I’ve been home for a couple of days now, and am slowly settling into the new routine. To be honest, my emotions have sort of yo-yod. At first, there was the exhilaration of being home after three days in the hospital. I had a really good blood sugar reading – under 100, which is normal. I got this, I thought. Then the next day I had a couple of high readings, and that left me feeling nervous and depressed. Today, before lunch? 88. Diabetes is a numbers game, and I am quickly learning you have to look at the big picture rather than focus on each specific test.
One thing I have been doing very well is eating healthy. Lunch today was a turkey sandwich on whole wheat with lettuce, tomato, avocado, and a smear of hummus, accompanied by 10 whole wheat crackers and a handful of grape tomatoes, washed down with sugar free iced tea sweetened with Stevia™. Breakfast? Scrambled eggs with mushrooms and green onions and a side of chicken sausage. I’m countin’ carbs like a boss and have been averaging only about 30 a meal (I am allotted 60). I used to scoff at people who went to such extremes, so believe me when I say this is a huge attitude adjustment for me. Tara and Audrey are proud (and a little surprised) at how well I’m doing, but I am a Taurus, which means I’m stubborn. This can be good and bad. When I put my mind to accomplishing something, I do it. This case (eating healthy) is an example of good stubborn. Bugging Tara to go down to the Mini dealership even though I’ll soon have hospital bills arriving in the mail is an example of bad stubborn.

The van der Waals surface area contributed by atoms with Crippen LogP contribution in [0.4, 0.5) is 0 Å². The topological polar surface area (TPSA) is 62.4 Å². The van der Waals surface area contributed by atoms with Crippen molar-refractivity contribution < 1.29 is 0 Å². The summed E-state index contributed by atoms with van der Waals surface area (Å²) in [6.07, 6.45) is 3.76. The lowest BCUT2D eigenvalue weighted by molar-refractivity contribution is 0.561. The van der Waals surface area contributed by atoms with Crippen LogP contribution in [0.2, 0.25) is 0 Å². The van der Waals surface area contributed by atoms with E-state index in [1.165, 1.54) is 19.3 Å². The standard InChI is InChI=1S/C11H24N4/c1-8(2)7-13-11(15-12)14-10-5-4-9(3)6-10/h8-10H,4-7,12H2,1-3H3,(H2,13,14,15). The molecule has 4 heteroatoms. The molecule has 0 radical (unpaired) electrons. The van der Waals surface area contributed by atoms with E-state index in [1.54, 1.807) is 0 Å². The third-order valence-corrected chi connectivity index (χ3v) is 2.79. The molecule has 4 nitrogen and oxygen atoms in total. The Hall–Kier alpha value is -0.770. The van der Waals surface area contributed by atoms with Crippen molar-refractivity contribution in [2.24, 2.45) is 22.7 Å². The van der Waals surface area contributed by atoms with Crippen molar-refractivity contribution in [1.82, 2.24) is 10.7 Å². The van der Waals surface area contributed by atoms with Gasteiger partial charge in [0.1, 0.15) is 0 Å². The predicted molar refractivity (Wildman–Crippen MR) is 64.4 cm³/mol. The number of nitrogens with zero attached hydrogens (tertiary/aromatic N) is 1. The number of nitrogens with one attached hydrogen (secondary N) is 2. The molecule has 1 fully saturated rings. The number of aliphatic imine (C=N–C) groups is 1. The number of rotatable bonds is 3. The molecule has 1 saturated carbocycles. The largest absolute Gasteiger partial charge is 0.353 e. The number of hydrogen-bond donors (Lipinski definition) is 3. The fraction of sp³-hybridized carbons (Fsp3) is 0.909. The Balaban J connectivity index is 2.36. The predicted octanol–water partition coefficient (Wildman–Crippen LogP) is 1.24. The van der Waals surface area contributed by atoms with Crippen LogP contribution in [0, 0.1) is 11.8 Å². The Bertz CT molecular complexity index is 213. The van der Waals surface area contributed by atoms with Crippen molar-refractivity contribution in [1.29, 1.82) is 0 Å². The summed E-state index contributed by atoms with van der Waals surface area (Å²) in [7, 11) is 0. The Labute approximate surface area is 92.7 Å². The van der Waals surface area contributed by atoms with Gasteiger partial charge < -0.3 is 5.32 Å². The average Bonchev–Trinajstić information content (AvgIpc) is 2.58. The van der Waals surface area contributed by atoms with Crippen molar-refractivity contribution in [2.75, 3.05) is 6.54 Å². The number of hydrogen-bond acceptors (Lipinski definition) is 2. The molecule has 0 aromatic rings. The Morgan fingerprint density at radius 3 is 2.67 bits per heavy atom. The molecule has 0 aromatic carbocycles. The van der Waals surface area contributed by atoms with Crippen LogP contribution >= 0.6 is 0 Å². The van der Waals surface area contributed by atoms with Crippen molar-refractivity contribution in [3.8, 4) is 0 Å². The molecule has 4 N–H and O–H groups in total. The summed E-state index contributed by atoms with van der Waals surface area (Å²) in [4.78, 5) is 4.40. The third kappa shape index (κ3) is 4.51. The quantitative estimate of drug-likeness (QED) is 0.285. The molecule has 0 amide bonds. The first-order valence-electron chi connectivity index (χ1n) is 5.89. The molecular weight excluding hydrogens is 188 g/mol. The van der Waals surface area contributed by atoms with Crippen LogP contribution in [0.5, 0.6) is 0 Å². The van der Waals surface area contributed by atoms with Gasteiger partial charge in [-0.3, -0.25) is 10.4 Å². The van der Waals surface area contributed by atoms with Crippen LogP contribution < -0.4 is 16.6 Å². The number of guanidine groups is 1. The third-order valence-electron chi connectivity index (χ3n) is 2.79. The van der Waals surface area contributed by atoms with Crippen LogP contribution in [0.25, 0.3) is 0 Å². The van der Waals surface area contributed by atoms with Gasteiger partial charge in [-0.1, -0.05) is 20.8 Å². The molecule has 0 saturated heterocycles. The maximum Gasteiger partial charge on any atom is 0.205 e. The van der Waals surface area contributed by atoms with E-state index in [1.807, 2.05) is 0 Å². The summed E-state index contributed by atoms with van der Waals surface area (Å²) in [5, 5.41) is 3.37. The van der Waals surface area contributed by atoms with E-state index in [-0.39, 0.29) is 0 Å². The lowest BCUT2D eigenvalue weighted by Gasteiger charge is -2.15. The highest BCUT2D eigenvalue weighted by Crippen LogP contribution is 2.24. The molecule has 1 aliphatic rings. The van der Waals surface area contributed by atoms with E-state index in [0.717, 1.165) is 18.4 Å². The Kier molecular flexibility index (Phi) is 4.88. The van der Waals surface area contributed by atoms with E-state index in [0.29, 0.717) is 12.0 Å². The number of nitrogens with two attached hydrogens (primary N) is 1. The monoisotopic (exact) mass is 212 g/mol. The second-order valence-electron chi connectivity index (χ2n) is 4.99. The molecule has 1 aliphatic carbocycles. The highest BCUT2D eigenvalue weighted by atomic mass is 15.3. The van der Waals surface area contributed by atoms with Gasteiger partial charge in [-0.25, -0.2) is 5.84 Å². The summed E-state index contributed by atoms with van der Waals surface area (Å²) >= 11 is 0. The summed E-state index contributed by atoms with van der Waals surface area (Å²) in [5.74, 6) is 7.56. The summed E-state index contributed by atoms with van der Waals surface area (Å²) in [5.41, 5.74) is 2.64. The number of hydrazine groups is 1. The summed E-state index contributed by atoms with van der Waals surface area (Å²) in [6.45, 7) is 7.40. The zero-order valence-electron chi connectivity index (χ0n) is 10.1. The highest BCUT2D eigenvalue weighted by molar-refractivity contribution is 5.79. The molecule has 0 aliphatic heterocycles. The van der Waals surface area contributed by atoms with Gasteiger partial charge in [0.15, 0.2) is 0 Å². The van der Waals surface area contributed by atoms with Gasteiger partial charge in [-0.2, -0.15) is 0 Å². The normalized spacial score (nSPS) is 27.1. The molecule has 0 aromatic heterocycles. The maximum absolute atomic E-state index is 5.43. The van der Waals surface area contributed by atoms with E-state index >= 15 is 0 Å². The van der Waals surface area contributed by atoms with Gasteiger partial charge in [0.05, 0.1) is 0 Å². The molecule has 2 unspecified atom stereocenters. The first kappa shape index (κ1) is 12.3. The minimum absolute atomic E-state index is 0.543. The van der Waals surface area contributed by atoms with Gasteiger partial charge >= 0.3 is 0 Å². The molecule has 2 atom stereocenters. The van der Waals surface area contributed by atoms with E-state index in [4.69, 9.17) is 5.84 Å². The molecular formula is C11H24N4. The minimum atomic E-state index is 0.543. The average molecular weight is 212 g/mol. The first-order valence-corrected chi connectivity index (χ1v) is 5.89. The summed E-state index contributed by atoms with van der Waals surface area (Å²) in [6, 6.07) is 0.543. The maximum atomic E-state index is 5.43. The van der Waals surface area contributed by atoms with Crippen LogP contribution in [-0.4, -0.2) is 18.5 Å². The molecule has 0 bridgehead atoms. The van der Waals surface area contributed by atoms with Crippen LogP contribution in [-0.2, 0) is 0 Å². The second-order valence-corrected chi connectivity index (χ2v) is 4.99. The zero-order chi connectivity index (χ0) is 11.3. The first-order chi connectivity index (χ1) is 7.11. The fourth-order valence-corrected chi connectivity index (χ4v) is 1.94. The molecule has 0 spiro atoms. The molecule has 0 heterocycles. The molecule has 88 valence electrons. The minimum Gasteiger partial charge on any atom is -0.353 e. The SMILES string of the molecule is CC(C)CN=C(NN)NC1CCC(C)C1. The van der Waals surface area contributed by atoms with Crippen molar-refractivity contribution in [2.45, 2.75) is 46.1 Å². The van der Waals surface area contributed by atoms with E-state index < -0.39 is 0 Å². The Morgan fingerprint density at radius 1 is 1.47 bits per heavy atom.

A drawback to this whole carb counting thing: grocery shopping takes forever. I spent over two hours in the grocery store yesterday reading the back of every single box and can I put in my shopping cart. And I hate the grocery store!
Since coming home, I’ve had a lot of time to reflect, and it really scares me how badly things could have gone for me. When I was last at work six days ago (is that all? feels like a lifetime), my vision was so bad I could not recognize the coworker I sit next to. There are plenty of horror stories about diabetics who go blind. If that had happened to me (and I honestly feel like I was close to that point), well…I’m a writer. Kinda hard to write when you can’t see. Right now, looking at the TV across the room, everything is sharp and clear. A few days ago, the laptop on my lap was an incomprehensible blur. I don’t know what I would have done with the rest of my life. As inconvenient as insulin shots are, things could have been much worse.
You know what? I do got this.